It looks like there's a backup plan cooking on property tax assessment freezes — one that wouldn't require a statewide referendum.
The House Rules Committee this morning put House Resolution 1 on Thursday's debate calendar for the full House of Representatives. That resolution calls for a statewide referendum to ask voters if they would like to amend the Constitution and limit property value reassessments to 3 percent a year in an attempt to keep local property taxes down.
If HR 1 passes, which will require bipartisan support and a 2/3 margin, House Bill 233 becomes the enacting vehicle for HR 1. That means some of the details about how the change would be enacted would be laid out in HB 233.
But if HR 1 does not pass, HB 233 could still fulfill its initial intention: Enacting a two-year moratorium on "all increases in the assessed value of real property," except in the cases of new construction, rezonings, or in counties that have millage rate caps.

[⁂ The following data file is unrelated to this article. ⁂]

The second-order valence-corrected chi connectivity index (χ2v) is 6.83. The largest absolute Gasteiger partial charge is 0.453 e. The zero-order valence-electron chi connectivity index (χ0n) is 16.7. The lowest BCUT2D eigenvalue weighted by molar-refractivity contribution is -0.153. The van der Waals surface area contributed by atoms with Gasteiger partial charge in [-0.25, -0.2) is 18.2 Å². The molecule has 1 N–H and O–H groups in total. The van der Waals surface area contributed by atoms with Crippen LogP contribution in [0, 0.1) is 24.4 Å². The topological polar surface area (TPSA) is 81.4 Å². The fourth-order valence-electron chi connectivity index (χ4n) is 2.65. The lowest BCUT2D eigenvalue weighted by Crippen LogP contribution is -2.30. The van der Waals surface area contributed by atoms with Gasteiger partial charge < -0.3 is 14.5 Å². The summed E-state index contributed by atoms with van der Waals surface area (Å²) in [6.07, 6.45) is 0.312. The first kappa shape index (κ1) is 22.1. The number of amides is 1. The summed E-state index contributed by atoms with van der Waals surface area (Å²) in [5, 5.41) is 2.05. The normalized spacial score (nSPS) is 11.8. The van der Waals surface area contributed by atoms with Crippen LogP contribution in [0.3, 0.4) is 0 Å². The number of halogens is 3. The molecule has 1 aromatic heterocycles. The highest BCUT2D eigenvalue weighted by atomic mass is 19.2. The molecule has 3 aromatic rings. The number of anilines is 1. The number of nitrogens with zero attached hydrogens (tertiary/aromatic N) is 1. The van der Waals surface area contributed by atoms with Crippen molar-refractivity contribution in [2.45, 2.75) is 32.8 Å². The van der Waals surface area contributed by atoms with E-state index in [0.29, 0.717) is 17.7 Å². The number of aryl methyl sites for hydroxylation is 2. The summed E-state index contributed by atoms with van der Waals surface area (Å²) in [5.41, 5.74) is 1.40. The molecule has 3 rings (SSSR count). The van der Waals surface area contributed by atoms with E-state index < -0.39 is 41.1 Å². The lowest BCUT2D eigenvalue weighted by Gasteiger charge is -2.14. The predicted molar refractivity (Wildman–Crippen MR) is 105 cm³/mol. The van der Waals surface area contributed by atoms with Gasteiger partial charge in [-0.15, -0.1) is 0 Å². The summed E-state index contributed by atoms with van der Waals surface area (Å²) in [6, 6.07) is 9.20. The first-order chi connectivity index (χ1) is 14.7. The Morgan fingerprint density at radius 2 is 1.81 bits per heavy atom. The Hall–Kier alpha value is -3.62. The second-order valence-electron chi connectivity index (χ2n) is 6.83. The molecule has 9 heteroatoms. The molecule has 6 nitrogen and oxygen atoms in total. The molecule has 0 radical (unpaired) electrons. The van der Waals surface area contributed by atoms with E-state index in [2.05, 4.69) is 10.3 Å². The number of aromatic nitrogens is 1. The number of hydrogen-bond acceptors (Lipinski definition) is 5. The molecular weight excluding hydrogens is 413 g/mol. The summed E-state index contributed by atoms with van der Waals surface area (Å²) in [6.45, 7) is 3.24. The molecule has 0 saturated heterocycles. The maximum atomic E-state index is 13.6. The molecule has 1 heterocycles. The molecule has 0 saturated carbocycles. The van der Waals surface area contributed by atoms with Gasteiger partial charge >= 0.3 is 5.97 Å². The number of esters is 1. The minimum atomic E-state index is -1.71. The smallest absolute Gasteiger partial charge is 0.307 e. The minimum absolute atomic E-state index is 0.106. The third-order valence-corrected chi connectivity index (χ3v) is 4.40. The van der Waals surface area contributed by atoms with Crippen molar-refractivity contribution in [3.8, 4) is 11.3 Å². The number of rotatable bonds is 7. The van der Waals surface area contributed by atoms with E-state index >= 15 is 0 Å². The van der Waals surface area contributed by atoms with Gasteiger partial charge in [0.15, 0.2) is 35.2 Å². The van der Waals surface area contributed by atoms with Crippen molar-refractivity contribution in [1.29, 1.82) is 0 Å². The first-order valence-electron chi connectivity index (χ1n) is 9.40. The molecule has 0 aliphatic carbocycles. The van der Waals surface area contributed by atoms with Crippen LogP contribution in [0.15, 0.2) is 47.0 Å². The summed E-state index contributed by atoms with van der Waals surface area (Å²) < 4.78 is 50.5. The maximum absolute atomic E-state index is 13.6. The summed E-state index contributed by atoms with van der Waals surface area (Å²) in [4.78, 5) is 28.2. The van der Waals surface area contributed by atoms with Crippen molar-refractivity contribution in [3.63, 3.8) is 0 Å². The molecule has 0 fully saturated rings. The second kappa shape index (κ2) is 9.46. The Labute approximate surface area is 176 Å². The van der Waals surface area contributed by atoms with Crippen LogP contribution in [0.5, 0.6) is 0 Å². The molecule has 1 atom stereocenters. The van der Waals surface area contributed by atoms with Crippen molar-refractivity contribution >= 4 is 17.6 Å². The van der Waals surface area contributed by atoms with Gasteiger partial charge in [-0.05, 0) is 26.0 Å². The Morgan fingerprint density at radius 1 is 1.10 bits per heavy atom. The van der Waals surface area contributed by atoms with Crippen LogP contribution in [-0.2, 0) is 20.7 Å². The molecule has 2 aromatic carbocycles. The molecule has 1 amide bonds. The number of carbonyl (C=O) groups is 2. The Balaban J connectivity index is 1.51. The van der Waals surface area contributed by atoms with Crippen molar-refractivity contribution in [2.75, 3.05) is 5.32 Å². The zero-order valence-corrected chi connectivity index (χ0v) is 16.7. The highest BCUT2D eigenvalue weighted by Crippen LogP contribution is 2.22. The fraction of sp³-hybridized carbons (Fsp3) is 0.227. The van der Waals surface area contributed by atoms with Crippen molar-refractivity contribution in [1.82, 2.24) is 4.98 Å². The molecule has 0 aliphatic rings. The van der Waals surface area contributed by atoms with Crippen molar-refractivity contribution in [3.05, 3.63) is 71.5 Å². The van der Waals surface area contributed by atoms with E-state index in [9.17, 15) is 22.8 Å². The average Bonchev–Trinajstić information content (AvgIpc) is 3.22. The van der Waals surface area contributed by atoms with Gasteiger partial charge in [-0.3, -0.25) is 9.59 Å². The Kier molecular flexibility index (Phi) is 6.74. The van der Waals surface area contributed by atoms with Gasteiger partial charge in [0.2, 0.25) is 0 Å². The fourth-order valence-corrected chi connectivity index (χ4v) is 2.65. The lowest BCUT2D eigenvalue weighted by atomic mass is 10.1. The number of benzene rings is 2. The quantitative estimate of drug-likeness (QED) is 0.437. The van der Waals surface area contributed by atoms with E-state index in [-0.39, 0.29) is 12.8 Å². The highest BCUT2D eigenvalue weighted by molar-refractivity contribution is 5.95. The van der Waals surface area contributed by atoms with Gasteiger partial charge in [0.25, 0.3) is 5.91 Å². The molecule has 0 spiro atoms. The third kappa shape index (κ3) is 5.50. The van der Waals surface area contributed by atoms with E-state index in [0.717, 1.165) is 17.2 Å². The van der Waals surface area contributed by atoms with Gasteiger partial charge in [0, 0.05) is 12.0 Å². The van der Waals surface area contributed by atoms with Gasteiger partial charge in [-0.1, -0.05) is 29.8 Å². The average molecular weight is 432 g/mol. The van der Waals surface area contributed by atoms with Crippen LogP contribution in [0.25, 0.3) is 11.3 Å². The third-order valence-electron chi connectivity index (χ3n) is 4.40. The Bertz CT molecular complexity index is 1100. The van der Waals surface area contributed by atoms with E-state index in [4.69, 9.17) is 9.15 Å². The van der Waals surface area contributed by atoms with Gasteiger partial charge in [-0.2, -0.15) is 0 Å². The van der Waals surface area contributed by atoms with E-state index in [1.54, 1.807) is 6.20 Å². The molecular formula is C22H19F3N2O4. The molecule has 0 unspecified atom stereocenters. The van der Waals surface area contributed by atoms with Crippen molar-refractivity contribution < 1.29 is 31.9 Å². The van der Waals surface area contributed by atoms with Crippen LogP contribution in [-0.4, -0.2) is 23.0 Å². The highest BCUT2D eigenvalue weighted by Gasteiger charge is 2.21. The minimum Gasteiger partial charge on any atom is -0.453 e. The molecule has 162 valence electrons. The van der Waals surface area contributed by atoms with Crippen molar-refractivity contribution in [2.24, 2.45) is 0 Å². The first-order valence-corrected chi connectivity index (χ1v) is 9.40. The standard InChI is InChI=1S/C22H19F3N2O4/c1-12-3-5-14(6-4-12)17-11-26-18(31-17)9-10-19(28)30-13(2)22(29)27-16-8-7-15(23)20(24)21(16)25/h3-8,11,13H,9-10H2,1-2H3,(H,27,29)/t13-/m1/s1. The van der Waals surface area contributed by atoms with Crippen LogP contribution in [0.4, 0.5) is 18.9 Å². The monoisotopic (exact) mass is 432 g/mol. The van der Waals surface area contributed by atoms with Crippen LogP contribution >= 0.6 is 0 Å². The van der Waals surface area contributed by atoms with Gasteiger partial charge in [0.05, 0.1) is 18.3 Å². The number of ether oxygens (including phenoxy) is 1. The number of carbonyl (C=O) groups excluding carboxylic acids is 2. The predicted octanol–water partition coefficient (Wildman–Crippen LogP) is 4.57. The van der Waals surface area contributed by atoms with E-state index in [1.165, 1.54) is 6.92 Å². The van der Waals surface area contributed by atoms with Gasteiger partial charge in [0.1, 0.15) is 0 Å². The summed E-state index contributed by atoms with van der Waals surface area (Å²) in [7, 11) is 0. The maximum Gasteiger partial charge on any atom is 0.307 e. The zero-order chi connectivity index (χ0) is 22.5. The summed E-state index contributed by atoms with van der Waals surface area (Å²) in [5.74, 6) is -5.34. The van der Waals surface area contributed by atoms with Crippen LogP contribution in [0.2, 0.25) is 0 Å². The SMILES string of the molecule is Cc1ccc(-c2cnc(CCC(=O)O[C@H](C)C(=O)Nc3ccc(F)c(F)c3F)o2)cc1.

That could be done without a statewide referendum, according to House Rules Chairman Earl Earhart and state Rep. Ed Lindsey, both Republicans.
"(We can do that) in the short run, with very tight restrictions," said Lindsey, the sponsor for both HR 1 and HB 233.
There is disagreement on that point.
"233 is unconstitutional," state Rep. DuBose Porter, the House Democratic Minority Leader, said.
HB 233 would also require that all properties be reassessed at least once during the two year moratorium. That's to ensure that, if property values have decreased because of the ongoing economic and real estate crisis, taxpayers get the benefit of that decrease on their tax bills, Lindsey said.